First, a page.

A High Desert Botanical Garden
It’s hard to imagine San Miguel de Allende without its majestic botanical garden, El Charco del Ingenio. Upon first visiting it twelve years ago, I felt a tad overwhelmed. It struck me as a wild, surrealistic, almost otherworldly landscape. However, with my background in landscape design, I quickly began to appreciate what was clearly a series of elegant, flowing gardens, each to be discovered along winding paths. Here were wonderfully creative and visually satisfying combinations of plants, stones and boulders, many highlighted by rusty colored lichen. In this world of primarily native flora that would include agaves and cacti, wildflowers and grasses, as well as acacia trees such as mesquite, the designed gardens never came across as “self-conscious”. Instead, one is invited to discover a rich medley of both contorted and symmetrical forms; bold and subtle colors, as well texturally sharp. As I learned: “think twice” if tempted to touch...
El Charco (natural pool in Spanish) prides itself on featuring almost entirely the native flora of the Sierra Madre. For over two decades, it has amassed an impressive collection of cacti, agaves, yuccas and other succulents, some of which are rare and found solely in the Conservatory. Both a botanical garden and a nature reserve totaling 167 acres, it is set in a dramatic topography: a high plateau overlooking a deep and rocky canyon with broad sweeping views of the Bajio mountains beyond. Its presa — a man-made dam with small island “outcroppings”, is a draw to both seasonal and year around birds—as well as bird watchers. Just over the presa’s bridge with its view to the north of the canyon below, await trails bordered by sweeps of golden grasses. And, if you’re lucky, you might even catch sight of seemingly choreographed cowbird murmurations at sunset that will take your breath away.
I continue to return here to wander, sometimes photograph and, more importantly, relish a sense of remote solitude. The bustling town below, with its church bells, tourists, markets, buses, Azteca dances and destination weddings can simply wait…
For a botanist — or simply a plant lover, this protected corner of San Miguel offers a vast array of stunning horticultural gems. For example, by the Conservatory, I always gravitate to one of my favorite focal points: a Japanese-like grouping of stately, columnar Organos standing like sentinels by a cluster of rotund Biznagas, or golden barrel cacti. No matter where, this cactus also brings a smile to my face since it is referred to in Mexico as “la silla de tu suegra”, or the seat of your mother-in-law. Such a “silla” sports stunning, delicate yellow flowers when in bloom redeeming any such labels.)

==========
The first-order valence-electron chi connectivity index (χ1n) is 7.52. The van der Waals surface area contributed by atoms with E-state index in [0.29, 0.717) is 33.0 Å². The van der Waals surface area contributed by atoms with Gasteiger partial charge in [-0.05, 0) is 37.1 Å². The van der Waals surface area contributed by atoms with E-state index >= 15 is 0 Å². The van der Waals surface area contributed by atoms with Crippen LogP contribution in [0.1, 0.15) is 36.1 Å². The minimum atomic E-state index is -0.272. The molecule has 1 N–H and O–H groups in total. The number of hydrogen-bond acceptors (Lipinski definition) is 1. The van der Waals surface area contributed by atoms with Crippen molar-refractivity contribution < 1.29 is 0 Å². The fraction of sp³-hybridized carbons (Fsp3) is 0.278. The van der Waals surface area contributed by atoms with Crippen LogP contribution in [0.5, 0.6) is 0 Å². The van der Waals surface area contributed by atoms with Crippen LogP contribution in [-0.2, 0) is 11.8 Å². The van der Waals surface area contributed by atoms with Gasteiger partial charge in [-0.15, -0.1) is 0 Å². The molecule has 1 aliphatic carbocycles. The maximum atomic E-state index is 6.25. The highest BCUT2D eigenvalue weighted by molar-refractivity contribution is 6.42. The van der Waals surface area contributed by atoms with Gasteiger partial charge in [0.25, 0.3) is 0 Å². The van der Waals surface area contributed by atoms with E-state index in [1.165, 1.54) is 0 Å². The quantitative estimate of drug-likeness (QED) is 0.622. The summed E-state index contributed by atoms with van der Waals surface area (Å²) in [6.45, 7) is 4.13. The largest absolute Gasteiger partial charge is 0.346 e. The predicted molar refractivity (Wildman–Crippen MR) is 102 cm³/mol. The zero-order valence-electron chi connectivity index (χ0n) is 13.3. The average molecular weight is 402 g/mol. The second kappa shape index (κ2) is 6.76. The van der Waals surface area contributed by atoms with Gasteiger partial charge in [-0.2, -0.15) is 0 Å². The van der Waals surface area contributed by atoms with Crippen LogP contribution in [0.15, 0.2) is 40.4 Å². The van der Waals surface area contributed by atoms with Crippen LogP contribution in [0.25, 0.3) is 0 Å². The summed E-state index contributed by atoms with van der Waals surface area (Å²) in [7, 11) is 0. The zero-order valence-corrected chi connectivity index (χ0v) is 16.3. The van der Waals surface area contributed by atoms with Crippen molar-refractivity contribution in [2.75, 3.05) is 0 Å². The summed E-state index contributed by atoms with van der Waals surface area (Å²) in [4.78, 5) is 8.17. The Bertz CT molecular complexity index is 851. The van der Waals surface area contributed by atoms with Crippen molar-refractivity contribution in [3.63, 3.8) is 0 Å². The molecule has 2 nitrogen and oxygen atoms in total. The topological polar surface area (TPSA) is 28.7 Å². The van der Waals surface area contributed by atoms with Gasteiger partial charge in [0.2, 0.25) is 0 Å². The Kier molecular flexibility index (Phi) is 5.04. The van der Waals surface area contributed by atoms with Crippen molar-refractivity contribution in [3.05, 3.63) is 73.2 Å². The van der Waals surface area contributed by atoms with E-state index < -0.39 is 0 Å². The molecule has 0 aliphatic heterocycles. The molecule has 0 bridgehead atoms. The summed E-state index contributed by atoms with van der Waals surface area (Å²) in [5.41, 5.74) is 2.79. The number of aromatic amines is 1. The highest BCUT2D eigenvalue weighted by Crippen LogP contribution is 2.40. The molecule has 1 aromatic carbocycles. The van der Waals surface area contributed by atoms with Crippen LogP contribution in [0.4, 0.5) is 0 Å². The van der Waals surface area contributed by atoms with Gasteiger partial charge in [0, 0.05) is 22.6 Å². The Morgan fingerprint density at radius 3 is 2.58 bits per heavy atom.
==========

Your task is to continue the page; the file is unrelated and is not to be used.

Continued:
Throughout the landscape, both wild and planned, convoluted Chollas or cardon, and the tall and more elegant, Garambullos reminiscent of candelabras, are a reminder of why, across this arid and at times, hostile, environment cowboys might be donning leather chaps…
Less of a hazard and more inviting to approach are another type of succulent: the small, delicate Echeveria or stonecrops such as sedums which I also appreciate in my garden in New England. Here, they also offer a wonderful ground cover with the added advantage: a visually softening to a landscape punctuated by architectural cacti, agaves, yuccas and sotol palms (Dasyliron). And, while one may miss seeing the majestic Joshua tree yucca, San Miguel’s central highlands offer the tree-like Yucca filifera with its thin sword-shaped leaves and rosettes.
Be it in the more tamed garden, the canyon or the grassy hillside, the cactus, Opuntia, or in Nahuatl, nopales, with their coral red as well as yellow edible fruits called “tunas”, or prickly pear, makes for a star of the show. Its versatile culinary uses include a tasty liqueur, dried fruit and yummy marmalades sold in the Charco’s store. In town, the nopal “paddles” are commonly found prepared in restaurants, or the mercado where you see seated women painstakingly scraping off their spines i.e. thorns.
And how could El Charco not be a nature photographer’s paradise? Drylands, blue sky, water, flora and fauna beckon. More recently, I am drawn towards capturing with my lens the sensual, sculptural forms of the Agave or maguey in Spanish but originally Taino. Also dubbed the “century plant”, it was incorrectly purported to take a century to flower. However, a certain poignancy remains: it dies after its stately asparagus-like stalk has finally flowered. But things are not over: the fibers made from its leaves are used for ropes and its needles for sewing are ever so durable.
Emerald green, blue, or sporting golden stripes, depending upon which of its over 160 species, makes it not only smooth to the touch but also to the palette. Agua miel, pulque, tequila or mescal, these make for yet another Mesoamerican gift to the world that will enchant for centuries to come.
And now in contrast with the desert plants is the water on a late November day: the presa or dam that gives provides a habitat to waterfowl. Here small islands have grasses and trees that provide perfect cover.
For more photos of cacti, agave and yuccas, these photographed in Hawaii please visit: https://www.honeysharp.com/agave-cacti